The Slut Walk’s Wonderful — But Only for Those Who Already March in Step

By Jason Menard 

The Slut Walk will be taking place in London this weekend in an attempt to change some people’s perspectives, but no matter how long the skirts are, or how demure the dress code is, will it have an impact on the people for whom the display is intended?

London’s Slut Walk takes place on Sunday and it’s been designed to support a similar action in Toronto. This was all brought about by an ignorant statement by a member of the Toronto police who stated that “women should avoid dressing like sluts in order not to be victimized.”

Whether a woman’s dressed in a full burqa or walking the streets à la Lady Godiva, there is never a reason why the victim should be blamed. Sexual assault is perpetrated by those looking to abuse control; it’s not invited by those showing a little leg.

So women from all walks of life will be on hand, marching together to remind people of their basic human right to not be assaulted. But the question is do these events actually change people’s beliefs or is it just a forum for co-ordinating like-minded people?

Whether it’s civil rights or protests about government, most protests offer an opportunity for those who may have sheltered their beliefs to gather with like-minded people and express their feelings. The empowerment comes from freeing participants to express themselves by potentially eliminating the fear of repercussion through the safety-in-numbers concept.

But do any attitudes really get changed?

I’ve attended my share of events, ranging from Take Back the Night campaigns to Gay Pride festivities. And the rhetoric surrounding the Slut Walk is very similar. While I don’t deny the value of the event to its participants and supporters, I wonder if it will have any impact on those on the opposite side of the spectrum.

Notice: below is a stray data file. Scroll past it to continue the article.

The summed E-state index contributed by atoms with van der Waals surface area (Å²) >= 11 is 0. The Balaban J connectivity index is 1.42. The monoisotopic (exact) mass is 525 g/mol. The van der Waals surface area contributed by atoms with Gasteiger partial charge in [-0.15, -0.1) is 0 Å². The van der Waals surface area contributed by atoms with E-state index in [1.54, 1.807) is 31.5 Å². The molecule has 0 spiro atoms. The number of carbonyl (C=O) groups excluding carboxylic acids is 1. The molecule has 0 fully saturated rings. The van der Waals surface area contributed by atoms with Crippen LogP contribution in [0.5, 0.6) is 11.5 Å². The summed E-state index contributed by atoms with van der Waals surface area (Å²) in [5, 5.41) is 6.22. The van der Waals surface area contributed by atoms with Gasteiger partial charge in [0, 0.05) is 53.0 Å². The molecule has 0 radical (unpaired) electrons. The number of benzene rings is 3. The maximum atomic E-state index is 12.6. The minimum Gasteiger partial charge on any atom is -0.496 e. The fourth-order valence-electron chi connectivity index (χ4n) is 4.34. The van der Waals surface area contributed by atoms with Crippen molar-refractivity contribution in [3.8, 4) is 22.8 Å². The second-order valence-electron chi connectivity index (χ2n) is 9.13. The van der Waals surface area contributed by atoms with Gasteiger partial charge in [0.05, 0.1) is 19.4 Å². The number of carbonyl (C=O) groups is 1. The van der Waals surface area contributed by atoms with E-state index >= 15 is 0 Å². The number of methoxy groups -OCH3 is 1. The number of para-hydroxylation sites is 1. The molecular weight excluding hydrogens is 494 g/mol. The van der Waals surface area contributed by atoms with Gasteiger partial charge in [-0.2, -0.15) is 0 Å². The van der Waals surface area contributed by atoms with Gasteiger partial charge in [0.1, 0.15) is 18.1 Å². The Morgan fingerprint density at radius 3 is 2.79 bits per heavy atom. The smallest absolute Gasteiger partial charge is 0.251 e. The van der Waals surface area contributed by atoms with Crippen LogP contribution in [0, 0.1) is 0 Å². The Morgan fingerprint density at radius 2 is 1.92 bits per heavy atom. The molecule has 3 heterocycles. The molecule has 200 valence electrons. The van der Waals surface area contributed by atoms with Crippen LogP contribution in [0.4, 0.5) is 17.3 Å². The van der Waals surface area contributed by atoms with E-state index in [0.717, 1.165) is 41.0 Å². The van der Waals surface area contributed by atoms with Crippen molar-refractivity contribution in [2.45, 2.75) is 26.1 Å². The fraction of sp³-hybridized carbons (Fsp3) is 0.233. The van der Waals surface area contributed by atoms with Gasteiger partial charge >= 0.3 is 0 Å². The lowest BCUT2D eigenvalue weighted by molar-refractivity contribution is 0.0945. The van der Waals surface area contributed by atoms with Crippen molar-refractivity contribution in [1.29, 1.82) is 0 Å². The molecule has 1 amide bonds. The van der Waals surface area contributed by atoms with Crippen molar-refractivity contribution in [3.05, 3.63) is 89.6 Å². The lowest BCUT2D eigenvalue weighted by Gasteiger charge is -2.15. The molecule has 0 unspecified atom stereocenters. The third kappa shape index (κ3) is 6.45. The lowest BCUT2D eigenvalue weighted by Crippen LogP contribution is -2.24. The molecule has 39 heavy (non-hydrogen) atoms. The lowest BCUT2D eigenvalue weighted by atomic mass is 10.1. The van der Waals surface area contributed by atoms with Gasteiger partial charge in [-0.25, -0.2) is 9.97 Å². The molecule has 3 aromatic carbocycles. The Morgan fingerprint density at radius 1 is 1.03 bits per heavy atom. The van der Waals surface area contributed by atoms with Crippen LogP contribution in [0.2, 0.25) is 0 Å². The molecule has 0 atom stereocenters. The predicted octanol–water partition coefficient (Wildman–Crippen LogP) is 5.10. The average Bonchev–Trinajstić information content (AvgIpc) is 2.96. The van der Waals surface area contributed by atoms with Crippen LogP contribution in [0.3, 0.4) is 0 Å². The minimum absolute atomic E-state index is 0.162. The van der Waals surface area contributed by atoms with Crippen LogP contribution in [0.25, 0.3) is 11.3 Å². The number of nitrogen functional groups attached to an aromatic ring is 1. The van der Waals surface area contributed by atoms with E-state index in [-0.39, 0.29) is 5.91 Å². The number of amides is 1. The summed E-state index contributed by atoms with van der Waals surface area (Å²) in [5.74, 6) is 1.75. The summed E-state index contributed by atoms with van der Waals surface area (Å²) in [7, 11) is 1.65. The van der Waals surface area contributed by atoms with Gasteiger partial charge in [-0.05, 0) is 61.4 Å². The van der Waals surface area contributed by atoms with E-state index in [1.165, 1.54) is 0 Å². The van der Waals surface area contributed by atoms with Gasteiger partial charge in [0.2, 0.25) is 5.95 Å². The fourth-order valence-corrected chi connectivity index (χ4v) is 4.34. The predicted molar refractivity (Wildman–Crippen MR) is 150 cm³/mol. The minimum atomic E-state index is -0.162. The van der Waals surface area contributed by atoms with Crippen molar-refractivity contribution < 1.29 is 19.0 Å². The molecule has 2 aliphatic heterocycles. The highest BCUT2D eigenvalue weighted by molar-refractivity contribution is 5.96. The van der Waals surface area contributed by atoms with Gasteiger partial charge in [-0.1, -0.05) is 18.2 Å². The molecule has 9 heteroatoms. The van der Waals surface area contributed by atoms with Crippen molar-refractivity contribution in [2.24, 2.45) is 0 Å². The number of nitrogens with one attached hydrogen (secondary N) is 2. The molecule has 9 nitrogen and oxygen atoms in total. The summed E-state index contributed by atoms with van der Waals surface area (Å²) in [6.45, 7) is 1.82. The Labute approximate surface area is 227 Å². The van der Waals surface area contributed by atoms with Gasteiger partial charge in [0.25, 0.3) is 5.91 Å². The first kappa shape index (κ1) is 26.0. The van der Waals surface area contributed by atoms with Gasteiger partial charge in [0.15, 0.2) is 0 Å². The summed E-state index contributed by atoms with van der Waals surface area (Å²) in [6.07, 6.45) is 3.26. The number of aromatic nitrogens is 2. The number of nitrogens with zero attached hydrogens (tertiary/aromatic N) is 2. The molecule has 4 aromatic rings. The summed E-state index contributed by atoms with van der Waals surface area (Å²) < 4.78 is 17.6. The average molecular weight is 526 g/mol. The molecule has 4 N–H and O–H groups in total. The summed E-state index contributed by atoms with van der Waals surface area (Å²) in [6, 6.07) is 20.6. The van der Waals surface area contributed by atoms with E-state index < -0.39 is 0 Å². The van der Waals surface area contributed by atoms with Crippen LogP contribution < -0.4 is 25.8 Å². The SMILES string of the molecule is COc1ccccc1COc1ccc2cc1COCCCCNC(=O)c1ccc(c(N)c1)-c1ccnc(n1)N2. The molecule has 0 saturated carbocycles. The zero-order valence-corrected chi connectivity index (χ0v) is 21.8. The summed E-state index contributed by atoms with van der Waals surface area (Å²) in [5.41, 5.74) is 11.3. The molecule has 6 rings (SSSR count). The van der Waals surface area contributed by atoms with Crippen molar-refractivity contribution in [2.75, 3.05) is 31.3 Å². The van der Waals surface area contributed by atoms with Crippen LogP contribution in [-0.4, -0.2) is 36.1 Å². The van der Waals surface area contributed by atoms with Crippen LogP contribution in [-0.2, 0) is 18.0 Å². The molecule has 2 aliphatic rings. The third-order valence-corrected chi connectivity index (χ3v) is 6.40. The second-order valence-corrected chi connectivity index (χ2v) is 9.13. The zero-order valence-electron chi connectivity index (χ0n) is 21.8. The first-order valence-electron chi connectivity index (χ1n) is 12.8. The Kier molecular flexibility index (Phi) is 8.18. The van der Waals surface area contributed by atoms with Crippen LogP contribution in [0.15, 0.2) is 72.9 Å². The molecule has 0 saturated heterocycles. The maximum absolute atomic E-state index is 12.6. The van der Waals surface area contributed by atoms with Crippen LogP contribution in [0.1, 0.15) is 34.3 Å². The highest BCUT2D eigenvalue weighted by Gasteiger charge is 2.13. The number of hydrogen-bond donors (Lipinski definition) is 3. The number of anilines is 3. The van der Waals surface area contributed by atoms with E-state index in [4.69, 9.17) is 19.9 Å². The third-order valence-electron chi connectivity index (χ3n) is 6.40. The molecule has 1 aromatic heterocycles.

If you’re vehemently anti-gay, or if you hate black people, or if you think that women who dress provocatively “deserve it,” will seeing a group of these people together change your mind? Will minds filled with hate or ignorance suddenly be changed by seeing people come together?

I don’t know. Yes, there is some truth that exposure to people and behaviours that are different from us helps to demystify them and can increase understanding. But for that to work, the individual’s fundamental beliefs have to be open to understanding. Otherwise, no amount of exposure is going to have an impact because the foundation has been set.

However, I woman whose opinion I respect – and who will be participating in London’s Slut Walk, has given me some hope. She stated that these protests and rallies are important, simply because “the more often people are exposed to things that are different, the things that scare them, the less scary those things become.”

She went on to list gays on TV, women with positions of power, and even black presidents. And it’s true. Fifty, 75 years ago, these would be shocking. Today, for most of us, they’re nothing to bat an eyelash at.

But I come back to “for most of us…” There will always be those who believe what they believe — and no amount of exposure will change their misguided beliefs. Right-thinking people will support these efforts, but it’s not the right-thinking ones that need to change.